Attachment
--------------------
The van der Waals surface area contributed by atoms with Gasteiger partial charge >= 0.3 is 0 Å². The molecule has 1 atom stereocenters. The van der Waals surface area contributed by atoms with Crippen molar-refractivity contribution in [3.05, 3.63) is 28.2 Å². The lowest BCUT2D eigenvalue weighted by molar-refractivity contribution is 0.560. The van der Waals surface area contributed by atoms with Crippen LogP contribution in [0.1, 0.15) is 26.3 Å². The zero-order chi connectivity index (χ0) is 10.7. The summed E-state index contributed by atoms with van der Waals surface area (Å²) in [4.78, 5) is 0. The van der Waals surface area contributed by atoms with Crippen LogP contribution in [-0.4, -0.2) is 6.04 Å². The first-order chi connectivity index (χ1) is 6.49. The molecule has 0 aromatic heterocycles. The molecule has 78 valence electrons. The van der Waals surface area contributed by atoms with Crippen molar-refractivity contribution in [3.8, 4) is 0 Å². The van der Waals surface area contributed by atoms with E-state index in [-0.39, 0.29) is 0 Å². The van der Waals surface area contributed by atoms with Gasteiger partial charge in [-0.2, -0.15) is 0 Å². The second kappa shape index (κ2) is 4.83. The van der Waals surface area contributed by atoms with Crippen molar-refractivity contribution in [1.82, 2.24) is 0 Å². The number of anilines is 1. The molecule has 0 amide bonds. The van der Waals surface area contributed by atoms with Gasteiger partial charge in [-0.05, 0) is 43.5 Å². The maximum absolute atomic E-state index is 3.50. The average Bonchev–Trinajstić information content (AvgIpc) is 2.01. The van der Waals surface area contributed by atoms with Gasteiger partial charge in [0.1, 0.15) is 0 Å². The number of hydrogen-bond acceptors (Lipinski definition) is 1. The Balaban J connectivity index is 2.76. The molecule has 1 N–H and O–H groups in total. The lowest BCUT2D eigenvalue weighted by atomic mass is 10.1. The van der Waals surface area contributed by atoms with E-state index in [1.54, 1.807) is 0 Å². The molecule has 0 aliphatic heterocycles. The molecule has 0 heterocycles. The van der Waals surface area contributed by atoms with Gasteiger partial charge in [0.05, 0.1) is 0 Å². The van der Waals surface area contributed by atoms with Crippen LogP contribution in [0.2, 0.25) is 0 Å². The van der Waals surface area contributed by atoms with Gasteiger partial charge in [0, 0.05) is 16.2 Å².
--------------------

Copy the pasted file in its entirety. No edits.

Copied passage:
The van der Waals surface area contributed by atoms with Gasteiger partial charge >= 0.3 is 0 Å². The molecule has 1 atom stereocenters. The van der Waals surface area contributed by atoms with Crippen molar-refractivity contribution in [3.05, 3.63) is 28.2 Å². The lowest BCUT2D eigenvalue weighted by molar-refractivity contribution is 0.560. The van der Waals surface area contributed by atoms with Crippen LogP contribution in [0.1, 0.15) is 26.3 Å². The zero-order chi connectivity index (χ0) is 10.7. The summed E-state index contributed by atoms with van der Waals surface area (Å²) in [4.78, 5) is 0. The van der Waals surface area contributed by atoms with Crippen LogP contribution in [-0.4, -0.2) is 6.04 Å². The first-order chi connectivity index (χ1) is 6.49. The molecule has 0 aromatic heterocycles. The molecule has 78 valence electrons. The van der Waals surface area contributed by atoms with Crippen molar-refractivity contribution in [3.8, 4) is 0 Å². The van der Waals surface area contributed by atoms with E-state index in [-0.39, 0.29) is 0 Å². The van der Waals surface area contributed by atoms with Gasteiger partial charge in [-0.2, -0.15) is 0 Å². The second kappa shape index (κ2) is 4.83. The van der Waals surface area contributed by atoms with Crippen molar-refractivity contribution in [1.82, 2.24) is 0 Å². The number of anilines is 1. The molecule has 0 amide bonds. The van der Waals surface area contributed by atoms with Gasteiger partial charge in [-0.05, 0) is 43.5 Å². The maximum absolute atomic E-state index is 3.50. The average Bonchev–Trinajstić information content (AvgIpc) is 2.01. The van der Waals surface area contributed by atoms with Gasteiger partial charge in [0.1, 0.15) is 0 Å². The number of hydrogen-bond acceptors (Lipinski definition) is 1. The Balaban J connectivity index is 2.76. The molecule has 1 N–H and O–H groups in total. The lowest BCUT2D eigenvalue weighted by atomic mass is 10.1. The van der Waals surface area contributed by atoms with E-state index in [1.54, 1.807) is 0 Å². The molecule has 0 aliphatic heterocycles. The molecule has 0 heterocycles. The van der Waals surface area contributed by atoms with Gasteiger partial charge in [0.05, 0.1) is 0 Å². The van der Waals surface area contributed by atoms with Crippen LogP contribution in [0.2, 0.25) is 0 Å². The van der Waals surface area contributed by atoms with Gasteiger partial charge in [0, 0.05) is 16.2 Å².